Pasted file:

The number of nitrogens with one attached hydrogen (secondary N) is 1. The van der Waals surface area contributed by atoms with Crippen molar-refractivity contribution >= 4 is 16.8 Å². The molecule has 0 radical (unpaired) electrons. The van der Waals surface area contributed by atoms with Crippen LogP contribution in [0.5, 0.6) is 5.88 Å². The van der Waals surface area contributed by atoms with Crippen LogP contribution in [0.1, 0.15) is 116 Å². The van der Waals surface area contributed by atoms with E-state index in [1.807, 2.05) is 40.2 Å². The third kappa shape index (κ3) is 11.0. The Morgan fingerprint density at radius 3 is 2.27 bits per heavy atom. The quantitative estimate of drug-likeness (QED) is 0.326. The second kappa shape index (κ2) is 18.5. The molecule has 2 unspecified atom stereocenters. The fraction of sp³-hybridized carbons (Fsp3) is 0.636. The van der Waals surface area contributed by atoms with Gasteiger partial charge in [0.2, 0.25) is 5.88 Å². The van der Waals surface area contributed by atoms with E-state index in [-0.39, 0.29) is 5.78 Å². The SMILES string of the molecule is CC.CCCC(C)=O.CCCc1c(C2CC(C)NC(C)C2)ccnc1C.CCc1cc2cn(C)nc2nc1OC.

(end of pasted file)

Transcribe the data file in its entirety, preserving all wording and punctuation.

The number of nitrogens with one attached hydrogen (secondary N) is 1. The van der Waals surface area contributed by atoms with Crippen molar-refractivity contribution >= 4 is 16.8 Å². The molecule has 0 radical (unpaired) electrons. The van der Waals surface area contributed by atoms with Crippen LogP contribution in [0.5, 0.6) is 5.88 Å². The van der Waals surface area contributed by atoms with Crippen LogP contribution in [0.1, 0.15) is 116 Å². The van der Waals surface area contributed by atoms with E-state index in [1.807, 2.05) is 40.2 Å². The third kappa shape index (κ3) is 11.0. The Morgan fingerprint density at radius 3 is 2.27 bits per heavy atom. The quantitative estimate of drug-likeness (QED) is 0.326. The second kappa shape index (κ2) is 18.5. The molecule has 2 unspecified atom stereocenters. The fraction of sp³-hybridized carbons (Fsp3) is 0.636. The van der Waals surface area contributed by atoms with Gasteiger partial charge in [0.2, 0.25) is 5.88 Å². The van der Waals surface area contributed by atoms with E-state index in [-0.39, 0.29) is 5.78 Å². The SMILES string of the molecule is CC.CCCC(C)=O.CCCc1c(C2CC(C)NC(C)C2)ccnc1C.CCc1cc2cn(C)nc2nc1OC.